Recently I was covering a unit in my English Listening class and the subject that was used to teach the lesson was about mythological creatures. It referred to various creatures such as the Lochness Monster, Sasquatch, and Banshee. These are some of the more well-known mythological creatures, but as with most content I use, there was a lack of background knowledge for my students. To help connect any unit to the students I teach, I have them brainstorm on the topic and how it relates to them. In the course of this brainstorming session, the students were able to teach me about some of the Japanese Mythological creatures they know.
Having this discussion peaked my interest further. What follows are three of the more well-known and interesting yokai that I have come across. Yokai loosely translated means ghost, spirit or apparition. They are among one class of supernatural or mythological creatures in Japan.
The Kappa, loosely translated as “river child” is a creature that lives in rivers and streams. As with any mythology, there are a number of names and descriptions that are associated with the creature. The most common descriptions say that it is bluish green, with scales and a cup-like feature on its’ head which holds water. If it ever ventures onto land this water ‘reserver’ ensures its survival and retains magic powers. The lore indicates it eats children (although they apparently love cucumbers more), so parents in some parts of Japan still warn their kids of the Kappa so they stay safe around rivers and streams. There are signs still posted in many parts of Japan warning of the Kappa. In fact, the streams (flood canals) near my apartment have signs posted.
They are depicted in many different ways. Some images have them fitting right into kawaii culture, but if you look at older versions of the stories regarding this creature and the pictures to accompany them you’ll find that the more cutesy the picture the further from the original tales it is. Most of what I know about them is that they are more kowai, scary, and menacing; however, there are stories that the Kappa can be quite helpful and bring good crops. Either, way, best stay alert near the rivers if you seen a sign warning you of the Kappa.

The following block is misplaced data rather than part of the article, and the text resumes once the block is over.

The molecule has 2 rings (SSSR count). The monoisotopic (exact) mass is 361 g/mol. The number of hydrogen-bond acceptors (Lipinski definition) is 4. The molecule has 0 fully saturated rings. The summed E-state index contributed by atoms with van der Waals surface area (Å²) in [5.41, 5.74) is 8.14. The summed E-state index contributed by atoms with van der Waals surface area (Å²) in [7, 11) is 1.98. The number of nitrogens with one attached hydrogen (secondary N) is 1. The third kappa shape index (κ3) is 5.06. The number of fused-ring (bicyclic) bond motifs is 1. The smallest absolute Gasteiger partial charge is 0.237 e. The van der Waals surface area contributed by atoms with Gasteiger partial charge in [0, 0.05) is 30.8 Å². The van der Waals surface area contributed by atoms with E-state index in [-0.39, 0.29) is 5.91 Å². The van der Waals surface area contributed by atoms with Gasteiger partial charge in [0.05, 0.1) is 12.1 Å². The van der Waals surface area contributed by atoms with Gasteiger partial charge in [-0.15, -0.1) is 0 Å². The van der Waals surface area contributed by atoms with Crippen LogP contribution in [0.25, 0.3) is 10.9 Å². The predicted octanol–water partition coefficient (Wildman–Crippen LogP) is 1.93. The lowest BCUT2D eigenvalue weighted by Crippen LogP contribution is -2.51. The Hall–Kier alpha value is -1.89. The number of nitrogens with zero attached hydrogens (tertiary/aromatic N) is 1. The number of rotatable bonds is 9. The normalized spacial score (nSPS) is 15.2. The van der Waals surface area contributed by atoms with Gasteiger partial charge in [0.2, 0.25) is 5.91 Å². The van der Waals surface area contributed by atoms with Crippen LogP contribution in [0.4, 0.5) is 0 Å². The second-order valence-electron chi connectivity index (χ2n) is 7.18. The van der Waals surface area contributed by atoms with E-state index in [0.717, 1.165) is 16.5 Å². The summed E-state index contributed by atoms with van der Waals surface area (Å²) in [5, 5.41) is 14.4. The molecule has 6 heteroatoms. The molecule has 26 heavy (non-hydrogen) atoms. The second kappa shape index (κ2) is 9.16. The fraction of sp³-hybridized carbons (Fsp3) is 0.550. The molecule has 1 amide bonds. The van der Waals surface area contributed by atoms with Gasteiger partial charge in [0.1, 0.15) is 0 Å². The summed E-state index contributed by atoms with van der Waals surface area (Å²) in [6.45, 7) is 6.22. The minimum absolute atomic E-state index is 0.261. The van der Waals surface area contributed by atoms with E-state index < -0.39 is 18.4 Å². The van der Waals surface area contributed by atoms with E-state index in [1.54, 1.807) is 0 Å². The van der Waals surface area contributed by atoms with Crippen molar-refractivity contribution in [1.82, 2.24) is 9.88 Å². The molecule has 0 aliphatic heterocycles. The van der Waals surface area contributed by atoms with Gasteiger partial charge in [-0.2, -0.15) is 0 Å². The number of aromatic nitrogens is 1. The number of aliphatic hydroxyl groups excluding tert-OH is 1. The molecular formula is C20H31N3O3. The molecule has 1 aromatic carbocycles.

Another of the more well-known mythological creatures is the Oni. They are described as demon-like with red, blue, brown or black skin, two horns on its head, a wide mouth filled with fangs; they wear nothing but a tiger skin loincloth and often carry a kanabo. Oni is considered to be evil. Many places in Japan have ceremonies or events that are meant to drive away the Oni. People throw soybeans from their houses with a chant intended to send the evil away and bring good luck.
Over time, the fear of the Oni has given way to a feeling that perhaps it is also protective. Some festivals now have people dressed as Oni that is meant to drive away other evil spirits and protect those in the parade. Oni can be found on roof tiles of houses to protect people’s homes from evil spirits also. There is a fairly consistent description regarding the Oni and are portrayed similarly just about everywhere in statues and pictures. Some people may think that this creature looks very familiar. The Oni has been depicted in various forms in many different manga stories and more popularly in the U.S as the creature fought in the animated serious Hellboy: Sword of Storms.
The last one I’d like to tell you about is one of the more odd creatures I came across during my research, the Nuppeppo. This is a sort of monster or goblin. The name is interesting as it’s originally from a derogatory word for a woman who wears too much makeup, not that that has much bearing on how you would describe this odd creature. It is depicted as being extremely fleshy and fat, a blob of sorts. While it has no clear gender or even face, it does often have a face-like appearance within its volumes of skin folds.
The Nuppeppo is said to be harmless but is quite repulsive due to the smell of decaying flesh that wafts from its body. It lives alone, wandering the streets, but calls graveyards or abandoned temples home. There are some who say if you eat the flesh of the Nuppeppo you’ll have eternal youth. I wish you luck with that one
Be on the look out for signs warning you of various things or places, that could be linked to Japanese mythology that may include one of these strange creatures or several others. A sunekosuri could trip you up in Okayama. You could get trapped by a shidaidaka in Yamaguchi and you probably want to watch your back entering a shrine or home guarded by an otoroshi, they eat wicked people as well as small animals.
There are hundreds of different kinds of spirits, monsters and demons that are said to live in Japan. I’ve only named three of the ones that I found interesting. Some are similar to ones you might see in lore around the world and some are incredibly unique to Japan. They roam the streets, guard the temples and live in the rivers. No matter where you go in Japan keep your eyes peeled you never know what may be lurking around the bend.